A Close Reading of Doctor Who.
Talk shows are a lot nicer today, which is a shame: who would ever entertain Gore Vidal and Norman Mailer fighting today?
The digital interfaces that get you to watch the wrong shows.
Every artist hopes for admirers, but it makes the experience of going out in public fraught.
Filipino creators like Tony DeZuniga, among many others, revolutionized the language of sequential art.
On cynical entertainment made by committee that even fails at mediocrity (like Ghost in the Shell: Stand Alone Complex).
Mental health circles the drain as people ask themselves "What can I do?" after the protests.
The virus has expanded the language.
My mind wandered during an excruciating root canal. James Bennet was screwed, but who remembers his name by now?
The deeper we sink into our devices, the more our world resembles two-dimensional comic book characters.
I know it's necessary, but I don't have to pretend to like wearing a mask.
Waiting to feel the rhythm.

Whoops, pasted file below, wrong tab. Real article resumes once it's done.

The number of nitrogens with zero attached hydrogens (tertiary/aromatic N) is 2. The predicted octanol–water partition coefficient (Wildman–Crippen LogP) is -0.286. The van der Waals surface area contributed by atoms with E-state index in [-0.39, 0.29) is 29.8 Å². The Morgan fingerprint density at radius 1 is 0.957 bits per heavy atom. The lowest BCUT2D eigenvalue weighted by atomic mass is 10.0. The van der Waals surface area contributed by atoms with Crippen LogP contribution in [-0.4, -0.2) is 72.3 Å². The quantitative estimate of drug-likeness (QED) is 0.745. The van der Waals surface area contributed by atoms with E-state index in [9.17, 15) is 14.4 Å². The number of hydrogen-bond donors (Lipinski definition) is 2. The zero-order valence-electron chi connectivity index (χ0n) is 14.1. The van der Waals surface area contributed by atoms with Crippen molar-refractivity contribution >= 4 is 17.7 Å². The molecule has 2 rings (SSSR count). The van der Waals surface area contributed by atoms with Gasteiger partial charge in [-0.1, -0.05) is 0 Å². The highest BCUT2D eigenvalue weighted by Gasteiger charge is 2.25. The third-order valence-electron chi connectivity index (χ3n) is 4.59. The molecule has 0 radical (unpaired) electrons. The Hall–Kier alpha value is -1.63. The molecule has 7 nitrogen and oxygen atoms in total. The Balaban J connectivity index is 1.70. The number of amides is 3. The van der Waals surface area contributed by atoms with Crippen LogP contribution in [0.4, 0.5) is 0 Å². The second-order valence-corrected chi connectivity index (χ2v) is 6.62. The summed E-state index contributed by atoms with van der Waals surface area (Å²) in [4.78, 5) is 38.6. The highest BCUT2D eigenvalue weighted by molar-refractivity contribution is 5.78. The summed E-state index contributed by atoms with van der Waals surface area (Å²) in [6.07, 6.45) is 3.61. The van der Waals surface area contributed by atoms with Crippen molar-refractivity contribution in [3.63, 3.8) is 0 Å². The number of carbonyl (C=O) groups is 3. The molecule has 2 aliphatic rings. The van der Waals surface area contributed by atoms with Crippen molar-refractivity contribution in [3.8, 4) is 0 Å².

Entertainment Weekly's build your own Avenger game is depressingly accurate.
A step-by-step guide to going viral by writing the hottest takes under the sun.
The young have long been killing the old.
When it comes to the Coronavirus, are you a Carrie, Miranda, Samantha, or Charlotte?
The rich come from a long line of bloodsuckers.
Once you get it, it's hard to get rid of.
Specimens aligned, action!
The differences are complexly interwoven with the similarities.
No one’s written a definitive analysis of his importance.
One wonderful crazy lady on another.
The What's My Line? regular making a guest appearance with her favorite instrument on I've Got a Secret.
The first episode of Cum Town without Nick Mullen.
Be Kind Rewind on Crawford's deranged dig at longtime rival Bette Davis.
The tempestuous playwright talks about the tempestuous actor in this interview with Dick Cavett from 1972.
Nick Mullen muses about capital punishment featuring guest hosts Jamel Johnson and Dana Bell.
The legendary 74-year-old multimedia artist continues his meterology series in quarantine in Los Angeles.
Post-stroke and two years before her death, Bette Davis is as sharp as ever in this interview.
Groucho Marx overwhelms the audience and his fellow panelists, and Claudette Colbert pretends to be Russian.